A definition of parenting: “That state in which, because of the existence of great love, an individual feels that he or she has failed, or is failing, or will soon fail.”
I’d never considered this side of having children later in life. From Julie Shulevitz’s essay excerpted in the link above:
What haunts me about my children, though, is […] the actuarial risk I run of dying before they’re ready to face the world.
Older parents die earlier in their children’s lives. […] A mother who is 35 when her child is born is more likely than not to have died by the time that child is 46. The one who is 45 may have bowed out of her child’s life when he’s 37. The odds are slightly worse for fathers: The 35-year-old new father can hope to live to see his child turn 42. The 45-year-old one has until the child is 33.
I think of children sort of like Voyager probes, except instead of sending them out into space you send them forward in time. They carry messages from your civilization inside them, on into the weirdness of the future.
I’d never thought about this before:
Here’s something to consider: Not everyone is comfortable with the abundance of noise, speech, color, smell, touch — especially touch — involved with small children. They’re in your lap, your arms, they’re tugging your hands, your shirt, your hair. Again, this affects men and women, introverts especially, older more than younger, and leads both men and women to withdraw (though women still tend to be the parent in the thick of it).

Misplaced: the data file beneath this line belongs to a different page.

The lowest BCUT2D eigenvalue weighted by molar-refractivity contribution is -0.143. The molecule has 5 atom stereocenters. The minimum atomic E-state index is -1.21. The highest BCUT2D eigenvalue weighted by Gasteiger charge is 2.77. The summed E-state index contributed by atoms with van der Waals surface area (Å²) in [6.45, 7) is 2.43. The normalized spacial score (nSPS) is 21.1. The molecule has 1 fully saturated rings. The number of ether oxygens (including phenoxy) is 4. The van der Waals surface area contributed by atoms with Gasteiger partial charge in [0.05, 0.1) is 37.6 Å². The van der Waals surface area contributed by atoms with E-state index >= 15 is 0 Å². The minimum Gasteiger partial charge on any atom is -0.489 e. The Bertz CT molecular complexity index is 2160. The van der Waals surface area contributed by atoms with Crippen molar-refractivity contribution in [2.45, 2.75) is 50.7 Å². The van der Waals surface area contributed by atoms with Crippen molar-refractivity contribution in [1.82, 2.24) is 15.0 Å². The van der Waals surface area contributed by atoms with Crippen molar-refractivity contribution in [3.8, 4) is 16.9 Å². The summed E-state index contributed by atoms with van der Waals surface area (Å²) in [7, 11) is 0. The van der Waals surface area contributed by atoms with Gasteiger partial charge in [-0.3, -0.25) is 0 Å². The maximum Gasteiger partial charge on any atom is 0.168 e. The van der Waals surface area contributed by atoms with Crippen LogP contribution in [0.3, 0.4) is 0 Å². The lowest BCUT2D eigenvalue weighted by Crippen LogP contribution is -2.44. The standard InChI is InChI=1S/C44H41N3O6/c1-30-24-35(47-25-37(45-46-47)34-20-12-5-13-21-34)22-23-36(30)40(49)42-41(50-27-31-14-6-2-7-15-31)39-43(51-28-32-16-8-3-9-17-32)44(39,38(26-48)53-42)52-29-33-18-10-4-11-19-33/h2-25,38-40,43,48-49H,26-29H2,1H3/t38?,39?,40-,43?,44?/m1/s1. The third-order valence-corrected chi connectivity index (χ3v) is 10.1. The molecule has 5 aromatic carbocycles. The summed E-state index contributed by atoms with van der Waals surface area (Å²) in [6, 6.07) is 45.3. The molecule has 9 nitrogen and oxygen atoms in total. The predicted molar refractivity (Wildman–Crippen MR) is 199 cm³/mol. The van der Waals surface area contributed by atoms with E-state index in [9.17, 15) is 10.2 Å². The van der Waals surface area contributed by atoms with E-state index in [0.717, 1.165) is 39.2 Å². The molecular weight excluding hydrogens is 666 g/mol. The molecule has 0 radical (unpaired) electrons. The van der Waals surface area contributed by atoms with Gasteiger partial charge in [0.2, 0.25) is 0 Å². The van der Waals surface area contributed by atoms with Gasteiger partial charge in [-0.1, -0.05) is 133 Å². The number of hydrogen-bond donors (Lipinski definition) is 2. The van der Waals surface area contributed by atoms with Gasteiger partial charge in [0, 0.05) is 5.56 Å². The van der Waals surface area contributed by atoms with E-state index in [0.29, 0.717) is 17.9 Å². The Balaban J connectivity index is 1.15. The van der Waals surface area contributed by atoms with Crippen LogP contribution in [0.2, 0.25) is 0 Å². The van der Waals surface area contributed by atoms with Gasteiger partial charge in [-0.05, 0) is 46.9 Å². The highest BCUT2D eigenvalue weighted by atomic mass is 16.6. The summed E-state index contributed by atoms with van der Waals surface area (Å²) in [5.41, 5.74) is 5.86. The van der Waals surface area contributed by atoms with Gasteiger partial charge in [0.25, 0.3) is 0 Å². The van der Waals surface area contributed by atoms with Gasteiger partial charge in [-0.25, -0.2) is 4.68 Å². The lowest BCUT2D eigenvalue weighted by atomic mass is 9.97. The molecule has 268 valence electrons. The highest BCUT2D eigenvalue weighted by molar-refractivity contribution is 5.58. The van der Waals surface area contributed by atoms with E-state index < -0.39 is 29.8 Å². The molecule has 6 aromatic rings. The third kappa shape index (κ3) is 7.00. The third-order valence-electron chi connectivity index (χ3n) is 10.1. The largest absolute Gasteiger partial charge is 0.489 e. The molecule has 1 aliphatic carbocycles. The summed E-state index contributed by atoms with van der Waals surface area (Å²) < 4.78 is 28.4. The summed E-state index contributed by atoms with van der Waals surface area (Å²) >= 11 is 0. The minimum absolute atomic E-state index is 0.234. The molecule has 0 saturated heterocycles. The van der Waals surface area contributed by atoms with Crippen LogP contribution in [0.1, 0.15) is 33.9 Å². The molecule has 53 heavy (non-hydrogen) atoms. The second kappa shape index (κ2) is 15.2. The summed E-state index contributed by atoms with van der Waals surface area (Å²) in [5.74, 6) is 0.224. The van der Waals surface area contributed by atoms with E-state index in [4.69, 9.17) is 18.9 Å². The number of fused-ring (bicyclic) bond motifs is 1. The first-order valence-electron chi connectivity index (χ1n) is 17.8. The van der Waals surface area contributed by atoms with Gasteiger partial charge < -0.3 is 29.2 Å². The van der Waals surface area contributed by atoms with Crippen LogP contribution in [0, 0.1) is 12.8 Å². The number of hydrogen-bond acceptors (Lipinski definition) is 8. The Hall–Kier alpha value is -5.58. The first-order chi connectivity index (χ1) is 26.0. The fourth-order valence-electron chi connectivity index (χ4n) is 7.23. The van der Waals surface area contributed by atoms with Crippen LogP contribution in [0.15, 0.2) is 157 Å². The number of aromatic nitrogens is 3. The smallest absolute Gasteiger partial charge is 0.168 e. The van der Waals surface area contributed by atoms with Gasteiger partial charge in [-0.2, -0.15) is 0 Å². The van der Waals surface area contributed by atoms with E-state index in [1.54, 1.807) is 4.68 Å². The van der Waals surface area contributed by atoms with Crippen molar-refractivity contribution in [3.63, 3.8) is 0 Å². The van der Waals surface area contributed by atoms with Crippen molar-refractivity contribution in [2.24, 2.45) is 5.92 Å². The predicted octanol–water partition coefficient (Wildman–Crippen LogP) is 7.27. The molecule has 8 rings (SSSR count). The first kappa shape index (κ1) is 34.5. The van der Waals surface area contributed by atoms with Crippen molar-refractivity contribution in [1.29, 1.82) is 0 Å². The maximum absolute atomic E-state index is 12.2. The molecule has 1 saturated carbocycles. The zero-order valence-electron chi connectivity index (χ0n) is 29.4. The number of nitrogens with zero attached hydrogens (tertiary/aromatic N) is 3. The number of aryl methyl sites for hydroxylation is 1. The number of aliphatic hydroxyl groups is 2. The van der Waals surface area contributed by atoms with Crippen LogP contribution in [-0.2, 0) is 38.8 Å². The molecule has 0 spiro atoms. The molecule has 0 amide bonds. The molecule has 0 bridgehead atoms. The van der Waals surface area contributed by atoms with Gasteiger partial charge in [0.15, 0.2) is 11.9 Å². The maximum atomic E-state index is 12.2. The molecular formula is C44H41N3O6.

6. Read obituaries. They are just like biographies, only shorter. They remind us that interesting, successful people rarely lead orderly, linear lives.
7. Your parents don’t want what is best for you. They want what is good for you, which isn’t always the same thing. There is a natural instinct to protect our children from risk and discomfort, and therefore to urge safe choices.
By the time kids are 18, at least half of them have already received a psychological diagnosis.
If that’s true… wow. (via)
I missed this interview last fall. Murphy on the selectiveness that wealth affords:
I only want to do what I really want to do, otherwise I’m content to sit here and play my guitar all day. I always tell people now that I’m a semiretired gentleman of leisure, and occasionally I’ll go do some work to break the boredom up.
That stuff, with people disciplining their kids back in the day, it’s totally different. You hear about Joe Jackson, who had, what, 10 kids? You’re whipping somebody’s ass if you have 10 kids, in this little house! Ten kids, one of them is spinning all around and walking backward and shit? You’d be like, “Somebody’s getting their ass whipped” [laughs]. It’s a whole different time.
Technology has it to where they gonna play this stuff forever. But the reality is, all this shit turns into dust, everything is temporary. No matter what you do, if you’re around here long enough, you’ll wind up dribbling and shitting on yourself, and you won’t even remember the shit you did.
One purpose of children is to shred parental black-and-whites into gray confetti.
It strikes me as plausible that a world in which kids spend more time unsupervised requires a parenting style more reliant on swift punishment for detected wrongdoing than rewards for good behavior.
This is probably the best summary I’ve ever seen for 1) why I got spanked every so often, and 2) why I don’t really feel bad about that.
Today’s kids seem to be not only supervised but regimented; most of their time is supposed to be spent in some sort of structured activity. This makes it very easy to create elaborate reward systems, because there is all this elaborate surveillance that makes it very easy to monitor compliance.
File under: parenting.